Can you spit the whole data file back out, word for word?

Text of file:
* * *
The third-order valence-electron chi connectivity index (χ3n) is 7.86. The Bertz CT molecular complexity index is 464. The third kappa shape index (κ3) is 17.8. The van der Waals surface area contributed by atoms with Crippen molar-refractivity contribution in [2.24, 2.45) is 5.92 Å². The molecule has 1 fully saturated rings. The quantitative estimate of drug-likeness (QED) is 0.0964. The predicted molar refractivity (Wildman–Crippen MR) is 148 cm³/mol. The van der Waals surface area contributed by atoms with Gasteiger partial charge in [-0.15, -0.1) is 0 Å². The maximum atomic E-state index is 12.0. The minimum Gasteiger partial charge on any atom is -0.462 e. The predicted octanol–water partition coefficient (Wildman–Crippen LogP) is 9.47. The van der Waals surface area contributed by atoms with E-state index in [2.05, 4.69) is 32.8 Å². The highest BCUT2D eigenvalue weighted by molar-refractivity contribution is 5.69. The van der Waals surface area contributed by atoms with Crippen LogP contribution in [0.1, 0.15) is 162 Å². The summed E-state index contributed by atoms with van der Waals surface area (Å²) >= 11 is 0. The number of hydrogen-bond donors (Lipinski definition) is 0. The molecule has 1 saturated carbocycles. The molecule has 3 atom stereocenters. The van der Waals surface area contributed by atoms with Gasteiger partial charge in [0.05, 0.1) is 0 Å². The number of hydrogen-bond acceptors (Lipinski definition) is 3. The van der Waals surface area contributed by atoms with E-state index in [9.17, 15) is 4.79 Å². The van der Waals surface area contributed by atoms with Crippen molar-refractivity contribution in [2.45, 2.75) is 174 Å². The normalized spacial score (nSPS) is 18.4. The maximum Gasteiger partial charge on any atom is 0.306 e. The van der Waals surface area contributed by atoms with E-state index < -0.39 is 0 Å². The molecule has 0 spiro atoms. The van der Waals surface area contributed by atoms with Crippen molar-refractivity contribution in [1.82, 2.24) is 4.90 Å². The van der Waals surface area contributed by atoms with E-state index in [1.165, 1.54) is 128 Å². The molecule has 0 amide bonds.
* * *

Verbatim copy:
The third-order valence-electron chi connectivity index (χ3n) is 7.86. The Bertz CT molecular complexity index is 464. The third kappa shape index (κ3) is 17.8. The van der Waals surface area contributed by atoms with Crippen molar-refractivity contribution in [2.24, 2.45) is 5.92 Å². The molecule has 1 fully saturated rings. The quantitative estimate of drug-likeness (QED) is 0.0964. The predicted molar refractivity (Wildman–Crippen MR) is 148 cm³/mol. The van der Waals surface area contributed by atoms with Gasteiger partial charge in [-0.15, -0.1) is 0 Å². The maximum atomic E-state index is 12.0. The minimum Gasteiger partial charge on any atom is -0.462 e. The predicted octanol–water partition coefficient (Wildman–Crippen LogP) is 9.47. The van der Waals surface area contributed by atoms with E-state index in [2.05, 4.69) is 32.8 Å². The highest BCUT2D eigenvalue weighted by molar-refractivity contribution is 5.69. The van der Waals surface area contributed by atoms with Crippen LogP contribution in [0.1, 0.15) is 162 Å². The summed E-state index contributed by atoms with van der Waals surface area (Å²) >= 11 is 0. The number of hydrogen-bond donors (Lipinski definition) is 0. The molecule has 1 saturated carbocycles. The molecule has 3 atom stereocenters. The van der Waals surface area contributed by atoms with Gasteiger partial charge in [0.05, 0.1) is 0 Å². The number of hydrogen-bond acceptors (Lipinski definition) is 3. The van der Waals surface area contributed by atoms with E-state index in [9.17, 15) is 4.79 Å². The van der Waals surface area contributed by atoms with Crippen molar-refractivity contribution in [2.45, 2.75) is 174 Å². The normalized spacial score (nSPS) is 18.4. The maximum Gasteiger partial charge on any atom is 0.306 e. The van der Waals surface area contributed by atoms with E-state index < -0.39 is 0 Å². The molecule has 0 spiro atoms. The van der Waals surface area contributed by atoms with Crippen molar-refractivity contribution in [1.82, 2.24) is 4.90 Å². The van der Waals surface area contributed by atoms with E-state index in [1.165, 1.54) is 128 Å². The molecule has 0 amide bonds.